Keith McLaughlin, Centrix Managing Director reflects on 2020 and compares the ‘2020 recession’ to the last three economic recessions.
Well, it looks like everyone was wrong about COVID-19 and the 2020 recession. There were some good predictions being touted in the media and local economists were ready to head to the bunkers, forecasting the worst recession we’ve ever seen.
And then the GDP figures come out in September, which were up an incredible 14%. Lo and behold, the economy recovered at pace.
While there are the exceptions like tourism, hospitality and education still reeling from the impact of border restrictions, overall COVID was more of an economic bump than a fiscal meltdown.
Looking at the history of recessions globally, it’s easy to see why so many missed the mark – and why we’re only now starting to see the early signs of the next big economic crisis.
In order to look forward though, we need to look back through the annals of history and reflect on previous recessions and why they happened.
One of these recessions is not like the others
As a ballpark, recessions tend to happen every decade or so – long enough span for the anxiety to fade, for economies to ramp up again, for credit to become plentiful, and for chastened speculators with short memories to resume investing.
Following this timeline, the last three economic recessions fall more or less in this pattern – the 1987 market crash, the Asian economic crisis of 1997, and the global financial crisis of 2008.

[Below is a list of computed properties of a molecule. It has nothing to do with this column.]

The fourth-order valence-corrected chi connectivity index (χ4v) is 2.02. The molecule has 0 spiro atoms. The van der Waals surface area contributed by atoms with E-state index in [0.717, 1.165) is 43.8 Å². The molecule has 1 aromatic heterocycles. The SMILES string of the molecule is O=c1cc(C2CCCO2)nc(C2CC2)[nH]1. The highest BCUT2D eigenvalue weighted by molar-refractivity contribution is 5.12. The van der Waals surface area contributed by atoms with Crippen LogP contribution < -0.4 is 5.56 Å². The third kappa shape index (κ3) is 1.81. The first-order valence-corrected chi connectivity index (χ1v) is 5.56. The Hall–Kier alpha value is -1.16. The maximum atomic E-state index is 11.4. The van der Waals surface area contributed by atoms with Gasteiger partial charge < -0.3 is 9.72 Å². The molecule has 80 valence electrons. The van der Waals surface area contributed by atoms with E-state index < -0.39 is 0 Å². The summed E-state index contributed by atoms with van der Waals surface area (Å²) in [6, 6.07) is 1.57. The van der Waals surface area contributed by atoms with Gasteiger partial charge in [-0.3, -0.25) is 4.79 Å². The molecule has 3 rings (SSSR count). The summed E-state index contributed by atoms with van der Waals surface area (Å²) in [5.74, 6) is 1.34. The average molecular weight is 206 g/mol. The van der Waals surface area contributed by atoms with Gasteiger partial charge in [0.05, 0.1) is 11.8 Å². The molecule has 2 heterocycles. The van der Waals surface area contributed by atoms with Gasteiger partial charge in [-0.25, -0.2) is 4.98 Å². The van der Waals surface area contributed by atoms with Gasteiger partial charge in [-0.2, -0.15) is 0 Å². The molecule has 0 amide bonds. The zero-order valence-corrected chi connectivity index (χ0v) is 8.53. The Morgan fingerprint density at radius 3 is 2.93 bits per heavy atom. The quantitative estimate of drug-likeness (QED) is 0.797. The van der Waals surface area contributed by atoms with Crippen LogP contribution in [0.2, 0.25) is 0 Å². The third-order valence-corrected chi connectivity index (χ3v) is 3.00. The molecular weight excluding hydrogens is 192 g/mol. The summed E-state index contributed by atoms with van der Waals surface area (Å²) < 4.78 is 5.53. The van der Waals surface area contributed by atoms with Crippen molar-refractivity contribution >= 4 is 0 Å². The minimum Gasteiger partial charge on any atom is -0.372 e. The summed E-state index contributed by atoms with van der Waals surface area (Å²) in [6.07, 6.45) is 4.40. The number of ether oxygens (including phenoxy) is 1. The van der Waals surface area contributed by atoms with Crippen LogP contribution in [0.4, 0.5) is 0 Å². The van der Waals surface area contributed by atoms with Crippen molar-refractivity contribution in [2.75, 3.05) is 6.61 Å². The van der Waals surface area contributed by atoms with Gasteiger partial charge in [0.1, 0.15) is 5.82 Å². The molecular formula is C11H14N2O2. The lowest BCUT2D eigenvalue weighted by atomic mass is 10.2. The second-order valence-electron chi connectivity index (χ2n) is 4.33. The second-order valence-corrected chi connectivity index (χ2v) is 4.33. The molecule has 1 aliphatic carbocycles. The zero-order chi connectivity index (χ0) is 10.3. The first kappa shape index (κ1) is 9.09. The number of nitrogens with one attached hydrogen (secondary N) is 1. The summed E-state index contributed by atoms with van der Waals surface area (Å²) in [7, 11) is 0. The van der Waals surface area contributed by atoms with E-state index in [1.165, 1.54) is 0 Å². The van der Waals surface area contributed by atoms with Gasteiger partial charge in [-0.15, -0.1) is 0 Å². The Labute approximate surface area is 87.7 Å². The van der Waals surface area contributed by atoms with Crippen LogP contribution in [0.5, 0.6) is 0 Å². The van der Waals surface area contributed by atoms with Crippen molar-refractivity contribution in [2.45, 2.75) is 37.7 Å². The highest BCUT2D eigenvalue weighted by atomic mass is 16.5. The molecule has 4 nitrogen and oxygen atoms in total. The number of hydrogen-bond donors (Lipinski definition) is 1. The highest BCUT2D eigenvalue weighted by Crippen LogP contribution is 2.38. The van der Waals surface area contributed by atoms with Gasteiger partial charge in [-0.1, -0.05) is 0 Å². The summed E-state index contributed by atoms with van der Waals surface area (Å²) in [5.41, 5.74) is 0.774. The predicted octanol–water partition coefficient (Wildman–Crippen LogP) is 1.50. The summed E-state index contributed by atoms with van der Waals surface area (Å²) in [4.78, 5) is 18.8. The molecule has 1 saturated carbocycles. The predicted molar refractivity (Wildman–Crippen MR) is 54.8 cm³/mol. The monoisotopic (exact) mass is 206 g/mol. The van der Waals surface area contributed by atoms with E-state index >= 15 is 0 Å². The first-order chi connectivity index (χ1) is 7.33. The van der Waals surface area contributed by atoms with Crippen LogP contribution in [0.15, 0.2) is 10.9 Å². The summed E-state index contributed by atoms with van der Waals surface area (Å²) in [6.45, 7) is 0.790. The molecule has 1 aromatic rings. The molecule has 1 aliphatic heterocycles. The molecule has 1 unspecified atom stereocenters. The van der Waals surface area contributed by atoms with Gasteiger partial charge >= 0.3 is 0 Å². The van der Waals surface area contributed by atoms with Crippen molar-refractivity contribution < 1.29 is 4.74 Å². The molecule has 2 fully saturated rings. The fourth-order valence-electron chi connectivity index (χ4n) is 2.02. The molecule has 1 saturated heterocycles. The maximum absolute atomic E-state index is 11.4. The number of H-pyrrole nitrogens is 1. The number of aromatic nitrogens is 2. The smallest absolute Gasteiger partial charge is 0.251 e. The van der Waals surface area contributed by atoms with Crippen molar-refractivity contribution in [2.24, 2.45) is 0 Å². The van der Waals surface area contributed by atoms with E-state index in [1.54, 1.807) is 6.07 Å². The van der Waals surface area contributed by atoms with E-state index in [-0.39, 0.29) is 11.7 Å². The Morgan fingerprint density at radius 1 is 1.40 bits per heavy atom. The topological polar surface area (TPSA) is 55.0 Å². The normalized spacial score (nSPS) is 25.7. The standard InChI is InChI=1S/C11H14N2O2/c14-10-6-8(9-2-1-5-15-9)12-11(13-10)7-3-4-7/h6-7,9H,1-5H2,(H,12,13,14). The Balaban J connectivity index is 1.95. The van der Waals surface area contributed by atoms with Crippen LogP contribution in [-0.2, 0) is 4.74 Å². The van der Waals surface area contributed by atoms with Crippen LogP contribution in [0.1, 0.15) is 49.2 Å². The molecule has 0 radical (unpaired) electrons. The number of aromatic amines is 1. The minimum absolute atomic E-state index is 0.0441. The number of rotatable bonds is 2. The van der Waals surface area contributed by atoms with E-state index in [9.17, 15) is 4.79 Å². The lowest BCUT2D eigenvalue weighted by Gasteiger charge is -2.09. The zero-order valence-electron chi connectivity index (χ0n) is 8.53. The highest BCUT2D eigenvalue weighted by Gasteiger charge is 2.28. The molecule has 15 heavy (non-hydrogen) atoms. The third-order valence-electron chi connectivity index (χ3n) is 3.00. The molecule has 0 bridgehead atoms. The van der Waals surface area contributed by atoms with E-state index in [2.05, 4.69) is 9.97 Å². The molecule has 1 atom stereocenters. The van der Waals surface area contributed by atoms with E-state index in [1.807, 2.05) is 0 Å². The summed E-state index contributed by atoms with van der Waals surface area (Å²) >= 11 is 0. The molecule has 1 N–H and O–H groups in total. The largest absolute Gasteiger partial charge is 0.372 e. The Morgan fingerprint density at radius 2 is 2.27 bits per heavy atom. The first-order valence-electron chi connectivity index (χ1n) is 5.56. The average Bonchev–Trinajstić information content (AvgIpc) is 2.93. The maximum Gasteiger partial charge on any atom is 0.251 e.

Each of these were caused by a tangible, financial factor. What makes 2020 different and points towards why we’ve recovered so well is that – prior to the initial lockdown – there was nothing fundamentally wrong with the economy.
Things were trucking along relatively well, which might partially explain why the economic impact has not been as severe as feared. Aided by strong monetary and fiscal stimulus, the economy is returning, albeit painfully for many, to conditions similar to that at the beginning of 2020.
This is in stark contrast to what led to the three previous global recessions. The 1987 stock market crash followed money flooding into shares following deregulation. There were a lot of “paper” companies who were being heavily invested into, but not really doing anything.
It became a huge bubble as people rushed into the market with FOMO and dreams of getting rich. The market collapsed because companies were over-valued and a lot of businesses collapsed. Significant numbers of Mum and Dad investors lost everything, becoming permanently gun shy of the sharemarket and turning into the housing market – after all, bricks and mortar are safe.
The Asian economic crisis of 1997 (ten years later) was the result of overvalued currencies in rapidly developing Asian economies.
It started with the Thai currency collapsing and that caused investors to panic and pulling their money out of Asia and collapsing sharemarkets and currencies in the region. The impact in New Zealand wasn’t as big, but there were ramifications as Asia was a rapidly growing trade market for our products.
And finally, the global financial crisis of 2008 resulted from the collapse of the sub-prime housing market in the US – banks were lending to people who couldn’t really afford mortgages and doing so in complicated way that saw them bundle them together to reduce the risk.
Unfortunately, it didn’t work. Default rates rose in the US, which brought down a number of financial institutions, causing panic on the markets and credit freezing. In NZ, we saw this manifest through the collapse of second and third tier lenders (finance companies).